I was honored recently to be part of a panel discussion, “Shining a Light on Grief,” with Carole Geithner, author of “If Only,” a young adult novel I thought was enchanting.
I’d recommend Carole’s book to anyone, young or old. I’d especially recommend it to bereaved young people, and those who want to learn more in order to help a bereaved friend. Some may find a novel like this more helpful than even a “how-to” book because it organically teaches what, and what not to do and say. “Showing” (as in a novel) is always more effective than “telling” (as in a “how to”).
Carole’s a professor and social worker who works with the bereaved, and she said she wrote the book, at least in part, to help her deal with her own experience of grief. As Bruised Muse readers know, I too wrote a novel inspired by my grief, “Saving Elijah.” I inscribed a copy for Carole.
She and I have a lot in common, it seems, both in our professional interests and in our understanding of the power of writing to heal. (We may also have some personal things in common, since both of us are social work types married to successful businessmen. Okay, so maybe that’s a stretch, since Carole happens to be married to the US Treasury Secretary.)
Anyway, Carole is lovely and calm and knowledgeable and reassuring (all good things for a social worker), and her book is wise and accomplished and real. It brings to life and gives voice to a believable thirteen-year-old named Corinna as she makes her way through the very difficult first year of aching loss and grief after the cancer death of her mother, Sophie. In scene after scene, often with humor, Carole believably, enjoyably, and instructively depicts many of the situations and dilemmas you encounter after the death of someone you love.
As a writer, I particularly admired the scene in which Sophie is listening to a private conversation between her father and her aunt about her mother. I was also struck by the range of experiences Carole managed to get into the book. This includes everything from the feeling that nothing is normal and you’ve arrived on an unknown planet called Planet Grief, to the need to create new rituals, to the natural attraction to people who’ve experienced similar situations or just know how to “be with” you, to all the strange and hurtful things people say to you.
What is helpful/What isn’t
Carole has put into the novel wonderful examples of what’s helpful, which fit with my own suggestions: Be present. Be humble. Be patient. Observe. Reflect. Give witness. Allow silence. Don’t judge. Don’t try to fix it. Accept. Listen.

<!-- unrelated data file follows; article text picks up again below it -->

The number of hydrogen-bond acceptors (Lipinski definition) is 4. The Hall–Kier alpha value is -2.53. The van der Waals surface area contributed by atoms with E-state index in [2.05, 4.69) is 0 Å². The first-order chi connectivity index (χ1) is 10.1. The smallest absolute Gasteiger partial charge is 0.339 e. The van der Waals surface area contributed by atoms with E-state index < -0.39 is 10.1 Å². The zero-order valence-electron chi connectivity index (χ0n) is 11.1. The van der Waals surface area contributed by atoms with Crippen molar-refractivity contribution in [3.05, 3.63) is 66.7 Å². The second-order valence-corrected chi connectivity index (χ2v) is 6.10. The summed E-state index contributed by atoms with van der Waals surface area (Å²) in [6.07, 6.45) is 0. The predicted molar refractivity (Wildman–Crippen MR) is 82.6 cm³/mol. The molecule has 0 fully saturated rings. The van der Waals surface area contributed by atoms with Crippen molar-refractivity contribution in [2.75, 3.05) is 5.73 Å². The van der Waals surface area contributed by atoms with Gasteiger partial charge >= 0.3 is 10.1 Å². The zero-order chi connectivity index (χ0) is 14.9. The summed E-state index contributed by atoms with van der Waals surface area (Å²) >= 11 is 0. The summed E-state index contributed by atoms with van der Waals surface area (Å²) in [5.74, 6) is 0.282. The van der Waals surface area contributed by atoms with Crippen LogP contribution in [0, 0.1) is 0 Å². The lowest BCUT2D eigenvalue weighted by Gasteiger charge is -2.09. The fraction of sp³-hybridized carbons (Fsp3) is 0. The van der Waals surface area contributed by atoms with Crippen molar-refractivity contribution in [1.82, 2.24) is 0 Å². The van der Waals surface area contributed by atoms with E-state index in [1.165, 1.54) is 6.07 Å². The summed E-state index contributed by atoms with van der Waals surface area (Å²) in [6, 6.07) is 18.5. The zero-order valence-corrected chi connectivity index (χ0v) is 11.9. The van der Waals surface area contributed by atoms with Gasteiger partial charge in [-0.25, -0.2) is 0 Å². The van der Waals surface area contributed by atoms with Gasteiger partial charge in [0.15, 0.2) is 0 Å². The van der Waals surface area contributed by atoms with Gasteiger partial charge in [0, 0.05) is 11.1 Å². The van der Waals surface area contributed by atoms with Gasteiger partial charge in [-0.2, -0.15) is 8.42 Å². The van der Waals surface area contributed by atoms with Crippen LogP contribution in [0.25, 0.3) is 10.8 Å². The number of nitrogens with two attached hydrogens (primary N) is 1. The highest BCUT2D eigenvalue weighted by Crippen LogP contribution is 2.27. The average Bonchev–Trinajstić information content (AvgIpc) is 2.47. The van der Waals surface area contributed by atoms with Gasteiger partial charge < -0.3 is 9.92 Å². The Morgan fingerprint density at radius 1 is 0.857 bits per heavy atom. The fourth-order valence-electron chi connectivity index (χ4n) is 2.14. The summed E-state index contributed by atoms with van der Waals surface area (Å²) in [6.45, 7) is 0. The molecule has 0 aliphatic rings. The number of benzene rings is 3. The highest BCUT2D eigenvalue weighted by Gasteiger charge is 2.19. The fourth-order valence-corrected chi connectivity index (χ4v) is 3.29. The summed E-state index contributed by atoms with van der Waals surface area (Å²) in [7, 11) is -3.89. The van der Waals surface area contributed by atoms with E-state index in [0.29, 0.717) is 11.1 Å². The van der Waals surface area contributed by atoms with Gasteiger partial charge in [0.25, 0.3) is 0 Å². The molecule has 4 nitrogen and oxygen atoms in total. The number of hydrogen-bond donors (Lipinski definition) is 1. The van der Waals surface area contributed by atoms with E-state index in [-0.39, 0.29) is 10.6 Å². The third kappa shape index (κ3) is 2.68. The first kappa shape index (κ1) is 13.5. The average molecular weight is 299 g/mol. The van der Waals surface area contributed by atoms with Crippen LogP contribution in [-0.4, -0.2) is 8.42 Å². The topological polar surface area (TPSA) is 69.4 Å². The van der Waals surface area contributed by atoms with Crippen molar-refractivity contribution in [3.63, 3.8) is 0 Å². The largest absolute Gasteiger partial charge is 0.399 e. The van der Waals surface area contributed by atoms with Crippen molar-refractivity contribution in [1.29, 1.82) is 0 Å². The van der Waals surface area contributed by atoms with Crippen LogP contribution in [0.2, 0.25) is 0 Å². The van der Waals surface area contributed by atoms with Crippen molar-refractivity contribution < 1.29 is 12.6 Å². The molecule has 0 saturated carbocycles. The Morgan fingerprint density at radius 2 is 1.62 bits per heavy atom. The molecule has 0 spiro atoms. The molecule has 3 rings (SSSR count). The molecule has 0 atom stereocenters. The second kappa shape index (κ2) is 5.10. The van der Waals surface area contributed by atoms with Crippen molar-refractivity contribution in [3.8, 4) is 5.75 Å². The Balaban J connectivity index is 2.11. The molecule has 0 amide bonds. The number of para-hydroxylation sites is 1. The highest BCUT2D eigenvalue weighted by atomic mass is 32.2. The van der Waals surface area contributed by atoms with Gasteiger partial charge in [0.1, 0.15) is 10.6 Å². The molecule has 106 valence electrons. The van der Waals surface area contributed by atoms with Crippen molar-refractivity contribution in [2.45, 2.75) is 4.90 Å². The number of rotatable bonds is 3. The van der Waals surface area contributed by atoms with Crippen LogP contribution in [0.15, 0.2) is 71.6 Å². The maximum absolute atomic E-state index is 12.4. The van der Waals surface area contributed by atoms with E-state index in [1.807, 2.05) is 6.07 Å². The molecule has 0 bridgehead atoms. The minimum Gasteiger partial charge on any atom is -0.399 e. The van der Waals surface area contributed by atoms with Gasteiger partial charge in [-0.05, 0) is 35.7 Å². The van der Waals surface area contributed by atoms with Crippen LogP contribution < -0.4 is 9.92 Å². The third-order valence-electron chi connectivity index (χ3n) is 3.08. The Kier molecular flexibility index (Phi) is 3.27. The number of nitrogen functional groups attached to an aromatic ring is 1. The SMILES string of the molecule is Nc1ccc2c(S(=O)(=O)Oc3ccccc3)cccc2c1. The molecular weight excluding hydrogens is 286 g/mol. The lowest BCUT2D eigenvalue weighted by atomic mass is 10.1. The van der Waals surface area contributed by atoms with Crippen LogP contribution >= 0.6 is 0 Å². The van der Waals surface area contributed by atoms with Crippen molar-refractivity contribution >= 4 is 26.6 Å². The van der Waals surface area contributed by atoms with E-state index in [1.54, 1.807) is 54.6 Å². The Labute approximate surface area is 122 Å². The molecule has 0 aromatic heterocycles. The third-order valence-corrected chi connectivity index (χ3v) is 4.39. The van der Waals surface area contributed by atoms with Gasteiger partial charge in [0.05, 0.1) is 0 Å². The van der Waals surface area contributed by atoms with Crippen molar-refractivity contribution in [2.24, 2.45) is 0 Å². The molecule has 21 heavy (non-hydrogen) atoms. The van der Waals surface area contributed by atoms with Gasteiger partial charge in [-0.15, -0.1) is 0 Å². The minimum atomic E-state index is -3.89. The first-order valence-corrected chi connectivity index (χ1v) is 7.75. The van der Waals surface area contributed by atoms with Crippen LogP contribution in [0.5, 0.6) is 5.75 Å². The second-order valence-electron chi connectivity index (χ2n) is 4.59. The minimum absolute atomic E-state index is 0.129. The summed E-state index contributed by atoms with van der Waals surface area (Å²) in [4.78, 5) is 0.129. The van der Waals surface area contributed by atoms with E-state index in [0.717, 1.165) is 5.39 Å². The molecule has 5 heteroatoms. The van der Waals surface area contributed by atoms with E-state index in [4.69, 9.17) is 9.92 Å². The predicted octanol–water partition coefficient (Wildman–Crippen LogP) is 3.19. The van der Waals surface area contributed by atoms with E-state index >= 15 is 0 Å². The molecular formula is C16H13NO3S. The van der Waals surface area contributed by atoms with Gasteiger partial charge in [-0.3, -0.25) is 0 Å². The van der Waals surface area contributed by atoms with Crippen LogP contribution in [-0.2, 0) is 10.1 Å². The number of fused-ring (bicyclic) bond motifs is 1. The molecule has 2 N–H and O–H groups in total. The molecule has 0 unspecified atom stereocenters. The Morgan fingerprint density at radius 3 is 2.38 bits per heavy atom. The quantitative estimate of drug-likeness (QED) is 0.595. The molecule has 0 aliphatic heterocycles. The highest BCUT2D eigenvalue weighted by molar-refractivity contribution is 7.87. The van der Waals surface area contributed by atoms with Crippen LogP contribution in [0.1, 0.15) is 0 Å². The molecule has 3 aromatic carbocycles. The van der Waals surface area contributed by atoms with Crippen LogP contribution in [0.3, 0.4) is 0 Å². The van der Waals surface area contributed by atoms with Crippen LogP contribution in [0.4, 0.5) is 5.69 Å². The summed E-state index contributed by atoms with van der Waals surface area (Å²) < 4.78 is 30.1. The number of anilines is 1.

As for what to say, “I’m sorry” is fine, or even, “I don’t know what to say.” Some people are instinctively gifted at compassion-giving, while others need instruction. It takes commitment and stamina to sit with the truly bereaved.
Carole also put in quite a few examples that nicely fall into the categories I’ve described for all the people who mean well but say the wrong things, including: babblers (let’s talk on and on—about anything else); advice givers (it’s time to clean out the room…start dating again…get over it…); platitude-offerers/pain-minimizers (God must have wanted him…he’s in a better place…you did everything you could); pseudo-empathizers (I know just how you feel); lesson-learners (everything happens for a reason…life is short…) and last and worst, abandoners.
I experienced most of these myself and I see them echoed over and over in the experience of others, so much so that at one point I was thinking of writing a book called: The Ten Worst Things to Say. The key is: Don’t say anything that de-legitimizes whatever the bereaved might be feeling.
The evening was jointly sponsored by the Jewish Family Service, Jewish Community Center, The Den for Grieving Children, Family Centers, and the Center for Hope. I have associations, one way or another, with all of these wonderful institutions in the community.
The audience included many professionals who work with the bereaved, and quite of few bereaved too. I was thankful for some wonderful questions, such as this one (I’m paraphrasing): ”I understand it’s really hard to know what to say when people ask you how many children you have.”
Yes, indeed, this is always a loaded question. It’s one of the many real dilemmas of grief, particularly at first. If someone asks how many and you leave out the dead child, you might feel as if you’re betraying that child. But if you include that dead child you might then be forced to answer the follow up questions, which might lead you (and the asker) where you might not want to go.
It’s always awful to find yourself suddenly talking about your most profound pain to a stranger who was simply making conversation, or even actually breaking down in tears in the cheese aisle. There’s also the concern that you might ruin someone’s day. Anyway, eventually most bereaved people figure out and make peace with how they want to handle this dilemma, which is one that’s going to be with them for the rest of life. It’s a case by case decision. It gets easier with time.
I hope the newly bereaved who were brave enough to come felt supported and cared for. I admit that while I wasn’t surprised, I was a bit disappointed by the lack of attendance by more non-professionals perhaps looking for information on how to help a friend. I guess I’m so comfortable with this topic, and with offering compassion to the suffering that I forget how much most people really just want to avoid it.